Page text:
Eventually, my father succeeded in convincing her to take her seat and calm down.
A white handkerchief mysteriously appeared from somewhere on Mrs. Williams’ person, and she began to dab furiously at her eyes. Then, she decided that maybe she should resume begging, but my father foresaw it and leaping to his feet, told her to stay seated.
At that point, I could tell my father was conflicted.
He would have wanted my mother to be there to support him, but she had already stated her position with respect to Mrs. Williams. This raw display of vulnerability and helplessness by Mrs. Williams completely disarmed my father, but it might not have had the same effect on my mother who was tougher to deal with than my father.
So, Mrs. Williams sat down and awaited my father’s verdict.
But not in silence. No.
She kept talking in spurts.
“Tokunbo … He has no father. I mean, his father left us. His uncles don’t care. They never liked me before I married their brother, Tokunbo’s father. And Tokunbo too … He doesn’t listen. Even if … e jo … Daddy, e ran mi lowo, sir! Look at your own sons. They listen to you.”
“Madam, it is by God’s special grace alone that me and my wife have raised these children. It’s not our doing.”
“Yes, sir. But you can help. Please don’t let my son lose his way. Don’t let this boy become a vagabond.”
Seeing that these words were the likely precursor to a fresh round of pleading coupled with heavy sobbing, my father preempted the emotional landslide by holding up his hands and telling her to calm down before saying:
“Alright, Madam. So, how do I help?”
That was all she had been waiting for. Her tearful voice suddenly became sharp and even retained some of the grit we had come to associate with Mrs. Williams.
“Yes, sir … I was wondering if maybe you could … could mentor him, sir.”
“Mentor? How? We’re not even related and how are you sure that’s all he needs?”
“He listens to you sir. Right now, that is plenty. And you live right next door to us.”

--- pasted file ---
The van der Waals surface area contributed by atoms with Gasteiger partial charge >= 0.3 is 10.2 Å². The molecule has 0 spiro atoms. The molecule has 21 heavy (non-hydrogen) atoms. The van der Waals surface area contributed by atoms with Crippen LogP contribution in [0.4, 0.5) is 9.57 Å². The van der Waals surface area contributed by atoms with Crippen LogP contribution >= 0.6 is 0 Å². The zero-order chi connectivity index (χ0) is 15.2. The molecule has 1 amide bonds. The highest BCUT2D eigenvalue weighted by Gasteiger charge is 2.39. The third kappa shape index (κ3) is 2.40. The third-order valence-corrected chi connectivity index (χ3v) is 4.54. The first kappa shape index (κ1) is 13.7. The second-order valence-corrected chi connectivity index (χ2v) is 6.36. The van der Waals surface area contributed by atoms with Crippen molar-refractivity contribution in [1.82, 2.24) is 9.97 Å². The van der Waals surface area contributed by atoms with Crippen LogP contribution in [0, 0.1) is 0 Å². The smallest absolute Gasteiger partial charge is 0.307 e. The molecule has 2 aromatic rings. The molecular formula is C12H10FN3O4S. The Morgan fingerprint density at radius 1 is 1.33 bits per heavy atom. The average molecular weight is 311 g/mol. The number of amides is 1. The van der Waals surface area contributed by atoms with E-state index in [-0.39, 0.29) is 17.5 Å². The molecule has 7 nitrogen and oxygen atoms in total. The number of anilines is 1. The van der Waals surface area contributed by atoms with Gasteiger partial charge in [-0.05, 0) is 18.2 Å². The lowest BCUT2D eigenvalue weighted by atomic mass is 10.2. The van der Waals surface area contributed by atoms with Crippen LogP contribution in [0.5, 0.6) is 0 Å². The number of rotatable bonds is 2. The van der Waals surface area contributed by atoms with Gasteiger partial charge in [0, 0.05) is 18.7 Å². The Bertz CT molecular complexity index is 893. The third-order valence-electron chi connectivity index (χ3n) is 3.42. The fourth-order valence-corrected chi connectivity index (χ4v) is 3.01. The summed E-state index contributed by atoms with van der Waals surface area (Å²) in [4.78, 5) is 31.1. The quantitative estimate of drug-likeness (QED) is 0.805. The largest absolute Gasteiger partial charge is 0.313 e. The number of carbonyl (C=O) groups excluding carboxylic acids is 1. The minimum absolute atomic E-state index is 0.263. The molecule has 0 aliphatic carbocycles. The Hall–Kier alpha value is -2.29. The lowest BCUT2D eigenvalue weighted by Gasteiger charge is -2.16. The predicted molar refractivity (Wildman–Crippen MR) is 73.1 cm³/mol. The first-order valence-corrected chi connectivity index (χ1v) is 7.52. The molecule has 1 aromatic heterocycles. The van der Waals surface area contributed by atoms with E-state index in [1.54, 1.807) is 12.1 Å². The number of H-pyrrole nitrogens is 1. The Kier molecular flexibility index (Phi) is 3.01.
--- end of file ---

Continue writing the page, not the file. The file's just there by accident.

“But isn’t Tokunbo in Ijanikin? How will I mentor or advise him from here?”
“Emmm … You see, sir, this will be Tokunbo’s last term at Ijanikin. I have made arrangements to transfer him to a private school nearby.”
“Oh, so he won’t be in boarding house again?”
“No, sir. He’ll be a day student, going to school from home so that at least, I can keep an eye on him.”
“I see …. I see,” said my father. I could tell that he was weighing the options and processing what Mrs. Williams had just told him.
A long silence followed, punctuated every now and then with Mrs. Williams’ dry sniffles. Even if she was still dabbing at her eyes with that handkerchief, there were no more tears now.
“Okay, Madam. Here’s what we’ll do. I will need to discuss this with my wife–”
“O-Okay, sir,” said Mrs. Williams. I could hear more than a hint of glee in her voice.
“–And we’ll let you know our decision. I know it’s me you have asked to help, but I’m sure you know I can’t take this decision without my wife’s support. So, don’t worry,” said my father, exhaling as he rose to his feet. I suppose she took the hint and did the same, as she thanked my father profusely, showering blessings on him and my mother.
“No problem, Madam. Ma a ranse si yin. I’ll let you know before the middle of the week. Set your mind at ease, okay?”
“Daddy, e se gan-an o. God will continue to empower you and strengthen you, sir. You won’t use your eyes to shed tears over your children. God will continue to give you more and more wisdom, sir,” Mrs. Williams chirped sweetly. My father responded with “Amin,” at the end of each prayer.
As he walked her to the gate, he inquired after her daughter, Yele.
I couldn’t quite make out what they were saying, but I heard her say,
“–You know girls are easier. She tells me everything.”
And even then, I knew that couldn’t be true. No girl tells her mother everything especially girls of her age.
Still, Yele had gone through a lot of trouble to give her mother that impression.